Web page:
Journalists need to be kind, approachable and inquisitive, Saffron Walden Reporter journalist Michael Steward told an audience of high school students.
Michael was speaking to a group of students from Joyce Frankland Academy, Saffron Walden County High and Forest Hall School as part of an annual journalism careers event hosted by the National Council for the Training of Journalists (NCTJ).
The event, held on 21 March at the charity’s offices in Newport, Essex, was designed to provide information on journalism qualifications and routes into the industry.
Michael talked about his time studying his NCTJ Diploma in Journalism qualification at St Mary’s University in Twickenham, as well as what it is like to work for a regional newspaper. He also offered advice to students on dealing with the daily pressures that come with the job.
Those attending were also given information on the different career choices available in the media industry, the qualifications available to them, as well as advice on finding work experience from members of the NCTJ management team.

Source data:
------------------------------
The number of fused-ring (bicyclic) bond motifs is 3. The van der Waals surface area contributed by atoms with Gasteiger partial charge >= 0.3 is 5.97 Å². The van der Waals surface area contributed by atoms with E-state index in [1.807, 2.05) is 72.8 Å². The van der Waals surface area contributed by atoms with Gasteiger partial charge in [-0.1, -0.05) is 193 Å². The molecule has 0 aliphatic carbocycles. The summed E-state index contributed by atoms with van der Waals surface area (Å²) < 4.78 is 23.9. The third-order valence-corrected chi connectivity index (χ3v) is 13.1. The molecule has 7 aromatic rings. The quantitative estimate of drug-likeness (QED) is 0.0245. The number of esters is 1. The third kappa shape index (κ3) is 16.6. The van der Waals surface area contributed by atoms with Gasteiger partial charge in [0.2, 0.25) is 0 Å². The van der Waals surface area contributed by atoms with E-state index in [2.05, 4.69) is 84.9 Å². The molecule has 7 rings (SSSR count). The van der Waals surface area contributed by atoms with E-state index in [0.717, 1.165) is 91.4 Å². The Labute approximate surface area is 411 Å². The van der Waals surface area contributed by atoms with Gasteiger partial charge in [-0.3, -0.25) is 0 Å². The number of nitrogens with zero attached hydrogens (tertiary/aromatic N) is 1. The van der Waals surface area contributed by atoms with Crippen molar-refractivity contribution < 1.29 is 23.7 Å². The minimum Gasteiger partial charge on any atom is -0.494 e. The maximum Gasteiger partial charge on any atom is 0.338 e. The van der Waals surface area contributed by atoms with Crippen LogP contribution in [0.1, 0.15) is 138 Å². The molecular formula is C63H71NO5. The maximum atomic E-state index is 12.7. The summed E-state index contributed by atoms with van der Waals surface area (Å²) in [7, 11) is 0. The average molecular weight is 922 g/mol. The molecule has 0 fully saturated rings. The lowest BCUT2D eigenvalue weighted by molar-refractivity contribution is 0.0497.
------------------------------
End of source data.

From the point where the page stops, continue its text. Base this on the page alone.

As well as finding out about the routes into journalism, the students also engaged in a practical session on ethical photography and the use of images in the media. The pupils shared their thoughts on some of the controversial front-pages from the UK press and discussed whether or not they would run a story with particular images or change them.
Lydia McGrath, a student at Joyce Frankland Academy, said: “I am definitely going to look into getting work experience from a local newspaper. The seminar was really informative and I enjoyed it thoroughly.”
Alex Howlett, who studies at Saffron Walden County High School said he found it informative to learn about the difficulties of becoming a journalist and some of the ethics involved in running a story.